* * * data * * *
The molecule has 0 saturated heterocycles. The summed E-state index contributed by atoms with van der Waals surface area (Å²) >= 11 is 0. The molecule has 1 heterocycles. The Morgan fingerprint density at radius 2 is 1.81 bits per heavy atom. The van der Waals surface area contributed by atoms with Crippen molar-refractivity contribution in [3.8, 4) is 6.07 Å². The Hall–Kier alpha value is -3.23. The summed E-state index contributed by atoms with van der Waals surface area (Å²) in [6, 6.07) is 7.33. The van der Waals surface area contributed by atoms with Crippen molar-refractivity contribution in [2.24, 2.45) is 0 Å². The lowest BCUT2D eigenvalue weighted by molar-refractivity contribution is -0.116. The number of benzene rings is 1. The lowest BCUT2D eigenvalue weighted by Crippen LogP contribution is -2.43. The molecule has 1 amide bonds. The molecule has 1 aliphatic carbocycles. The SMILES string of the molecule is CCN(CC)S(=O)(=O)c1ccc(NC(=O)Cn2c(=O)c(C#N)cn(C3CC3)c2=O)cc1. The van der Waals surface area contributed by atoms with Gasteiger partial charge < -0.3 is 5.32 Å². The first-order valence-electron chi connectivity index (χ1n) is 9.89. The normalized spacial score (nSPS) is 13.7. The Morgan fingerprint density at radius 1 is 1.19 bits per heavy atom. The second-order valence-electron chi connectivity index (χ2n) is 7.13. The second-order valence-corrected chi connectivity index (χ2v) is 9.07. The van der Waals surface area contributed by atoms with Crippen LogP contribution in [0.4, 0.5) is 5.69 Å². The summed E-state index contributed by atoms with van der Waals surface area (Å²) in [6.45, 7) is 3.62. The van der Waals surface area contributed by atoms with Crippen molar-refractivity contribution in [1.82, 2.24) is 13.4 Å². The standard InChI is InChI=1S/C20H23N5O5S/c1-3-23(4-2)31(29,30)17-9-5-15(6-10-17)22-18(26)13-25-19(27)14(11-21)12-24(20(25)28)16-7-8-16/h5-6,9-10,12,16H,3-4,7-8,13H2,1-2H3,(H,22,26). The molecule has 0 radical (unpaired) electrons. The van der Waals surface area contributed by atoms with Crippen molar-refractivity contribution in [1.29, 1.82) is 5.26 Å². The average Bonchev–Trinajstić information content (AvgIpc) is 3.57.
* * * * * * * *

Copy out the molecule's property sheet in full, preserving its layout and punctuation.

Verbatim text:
The molecule has 0 saturated heterocycles. The summed E-state index contributed by atoms with van der Waals surface area (Å²) >= 11 is 0. The molecule has 1 heterocycles. The Morgan fingerprint density at radius 2 is 1.81 bits per heavy atom. The van der Waals surface area contributed by atoms with Crippen molar-refractivity contribution in [3.8, 4) is 6.07 Å². The Hall–Kier alpha value is -3.23. The summed E-state index contributed by atoms with van der Waals surface area (Å²) in [6, 6.07) is 7.33. The van der Waals surface area contributed by atoms with Crippen molar-refractivity contribution in [2.24, 2.45) is 0 Å². The lowest BCUT2D eigenvalue weighted by molar-refractivity contribution is -0.116. The number of benzene rings is 1. The lowest BCUT2D eigenvalue weighted by Crippen LogP contribution is -2.43. The molecule has 1 amide bonds. The molecule has 1 aliphatic carbocycles. The SMILES string of the molecule is CCN(CC)S(=O)(=O)c1ccc(NC(=O)Cn2c(=O)c(C#N)cn(C3CC3)c2=O)cc1. The van der Waals surface area contributed by atoms with Gasteiger partial charge < -0.3 is 5.32 Å². The first-order valence-electron chi connectivity index (χ1n) is 9.89. The normalized spacial score (nSPS) is 13.7. The Morgan fingerprint density at radius 1 is 1.19 bits per heavy atom. The second-order valence-electron chi connectivity index (χ2n) is 7.13. The second-order valence-corrected chi connectivity index (χ2v) is 9.07. The van der Waals surface area contributed by atoms with Crippen LogP contribution in [0.4, 0.5) is 5.69 Å². The summed E-state index contributed by atoms with van der Waals surface area (Å²) in [6.45, 7) is 3.62. The van der Waals surface area contributed by atoms with Crippen molar-refractivity contribution in [1.82, 2.24) is 13.4 Å². The standard InChI is InChI=1S/C20H23N5O5S/c1-3-23(4-2)31(29,30)17-9-5-15(6-10-17)22-18(26)13-25-19(27)14(11-21)12-24(20(25)28)16-7-8-16/h5-6,9-10,12,16H,3-4,7-8,13H2,1-2H3,(H,22,26). The molecule has 0 radical (unpaired) electrons. The van der Waals surface area contributed by atoms with Crippen molar-refractivity contribution in [1.29, 1.82) is 5.26 Å². The average Bonchev–Trinajstić information content (AvgIpc) is 3.57.